“This facility will expose students to all aspects of commercial beer production, such as scientific principles and facility operation, as well as technological innovation and its influence upon production methods, quality control and the sensory profile of all beer produced,” according to the university’s news release.
The Rane Center also will include a media studio where students can learn food and beverage photography and videography.
Atrium-style seating on the second floor will allow up to 80 students to view demonstrations in a culinary exhibition laboratory.
“The design of the lab on the lower level will include non-conventional cooking stations to expose students to various cooking techniques and innovative methods,” the news release reads. “The space lends itself to commercial cooking demonstrations, not only for Saturday culinary workshops, which are open to the public, but any night of the week for the community and hotel guests.”
A 9,000-square-foot food hall, known as the Heyday Market, will include a number of food vendors and a coffee bar with a small operational coffee roastery. Two vendor spaces will serve as food incubators, providing culinary science and hospitality management graduates with the space for a cost as they start and grow their restaurant before venturing out on their own.
“Culinary get-aways” will also be a feature of the new center, according to the university.
“A rotating roster of celebrity chefs will create weekend workshops using every aspect of the center, with guests staying at the Laurel, enjoying the rooftop gardens, eating in the Heyday Market and 1856, experiencing a cooking demonstration and taking a class in the exhibition kitchen and wine tasting in the wine appreciation center,” it reads.
Making possible such a facility has been years in the making, and O’Neill pointed out that it will serve an educational need and an economic need.
“You’ve got floor to ceiling glass going all the way down College and all the way down Thach, inasmuch as the facility occupies the space,” he said. “You’re looking in on kids practicing their craft in service sense, in a production sense and then in a laboratory sense, before they’re let loose in a commercial sense on customers. It’s going to be an absolute hive of activity.”
The culinary science center has an estimated $95.4 million price tag, which will come from a combination of university general funds, College of Human Sciences gift funds, and operating revenues from the hotel, restaurant, food service hall and leased living units, according to a memo from King.
In April 2017, university trustee Jimmy Rane and his family gave a $12 million gift to Auburn for the building. The culinary science center will bear the names of his parents, Tony and Libba Rane.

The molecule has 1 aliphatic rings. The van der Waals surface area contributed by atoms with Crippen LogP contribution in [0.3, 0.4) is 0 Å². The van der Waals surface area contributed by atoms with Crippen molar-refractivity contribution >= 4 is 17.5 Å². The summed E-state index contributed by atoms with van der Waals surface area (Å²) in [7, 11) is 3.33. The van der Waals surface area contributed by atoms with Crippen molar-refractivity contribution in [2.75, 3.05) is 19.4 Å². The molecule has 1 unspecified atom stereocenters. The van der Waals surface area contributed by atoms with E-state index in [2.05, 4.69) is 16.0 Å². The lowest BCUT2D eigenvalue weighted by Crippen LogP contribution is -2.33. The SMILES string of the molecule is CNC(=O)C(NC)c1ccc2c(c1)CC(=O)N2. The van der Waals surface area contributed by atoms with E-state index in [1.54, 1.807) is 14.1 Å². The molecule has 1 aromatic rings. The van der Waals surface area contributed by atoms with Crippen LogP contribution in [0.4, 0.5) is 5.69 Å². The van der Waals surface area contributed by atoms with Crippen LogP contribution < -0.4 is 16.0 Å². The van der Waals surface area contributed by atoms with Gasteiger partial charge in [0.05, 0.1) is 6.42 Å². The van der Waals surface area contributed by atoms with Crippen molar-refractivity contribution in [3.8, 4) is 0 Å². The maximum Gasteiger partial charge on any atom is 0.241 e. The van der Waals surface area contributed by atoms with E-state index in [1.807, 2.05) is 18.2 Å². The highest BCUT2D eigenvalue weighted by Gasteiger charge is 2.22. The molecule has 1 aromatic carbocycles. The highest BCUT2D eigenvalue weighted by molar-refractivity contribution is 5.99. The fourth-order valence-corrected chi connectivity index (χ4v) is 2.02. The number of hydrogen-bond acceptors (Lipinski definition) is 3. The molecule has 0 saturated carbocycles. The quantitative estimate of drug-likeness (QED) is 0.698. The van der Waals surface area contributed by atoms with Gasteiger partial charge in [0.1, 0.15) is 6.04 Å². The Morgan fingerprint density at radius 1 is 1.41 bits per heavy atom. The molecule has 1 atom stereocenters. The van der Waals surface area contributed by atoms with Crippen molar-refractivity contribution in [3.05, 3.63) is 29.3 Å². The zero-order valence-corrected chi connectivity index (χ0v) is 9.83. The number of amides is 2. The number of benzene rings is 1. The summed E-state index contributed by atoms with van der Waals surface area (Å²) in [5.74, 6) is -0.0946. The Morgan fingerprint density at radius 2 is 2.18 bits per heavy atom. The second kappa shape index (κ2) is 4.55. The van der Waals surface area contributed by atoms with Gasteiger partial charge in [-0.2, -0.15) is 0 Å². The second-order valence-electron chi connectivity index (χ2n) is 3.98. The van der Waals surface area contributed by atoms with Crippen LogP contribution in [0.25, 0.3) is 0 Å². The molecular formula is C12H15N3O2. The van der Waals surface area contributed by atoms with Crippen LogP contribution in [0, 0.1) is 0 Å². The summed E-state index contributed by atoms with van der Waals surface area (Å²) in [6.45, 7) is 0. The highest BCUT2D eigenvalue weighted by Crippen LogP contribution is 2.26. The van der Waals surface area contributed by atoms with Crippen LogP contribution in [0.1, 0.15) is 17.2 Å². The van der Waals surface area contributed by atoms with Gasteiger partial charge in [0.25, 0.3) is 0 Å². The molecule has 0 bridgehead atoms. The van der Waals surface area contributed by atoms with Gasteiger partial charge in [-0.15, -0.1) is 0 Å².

The university seeks to raise an additional $13 million in philanthropic support through naming opportunities within the building, according to the news release.
The culinary science center will be Auburn’s first revenue-generating academic building.
“It’s going to be a very disruptive summer on that corner,” King told the trustees during a work session earlier this month. “But that has to be done for us to put a building on top of it. We’ll be doing a lot of site utility work.”
The board approved as a separate project from the Rane Center an estimated $5.4 million northeast campus utility expansion. The project will extend campus chilled water, hot water and electrical utility infrastructure across South College Street in support of university facilities on the east side of the street.
The utility project also involves relocating and modifying storm water and sanitary sewers along Thach Avenue.
The proposed schedule for the Rane Center is to begin construction in May and finish the project in April 2021.
‘Be a part of it’
“It’s everybody’s goal to break ground on a new facility,” O’Neill said. But that’s not what he said he expects to be the most rewarding aspect of the project personally.
“Students, when they come through this and when they graduate, they are going to be second to none, because of the very good mix of hands-on and traditional theory that we’re going to be able to present to them,” he said.
While many graduates of Auburn’s Hospitality Management program already receive job offers before graduation, O’Neill said, the offerings from the new culinary science center will raise the bar.
“Look forward to a new standard of hospitality and a very differential service experience – not just in that center, but in the Auburn community and the wider Alabama community, as an outgrowth of the activity that we will be engaging with educationally in the center,” O’Neill said.
“Drop in when we open the doors,” he added. “Drop in and be a part of it.”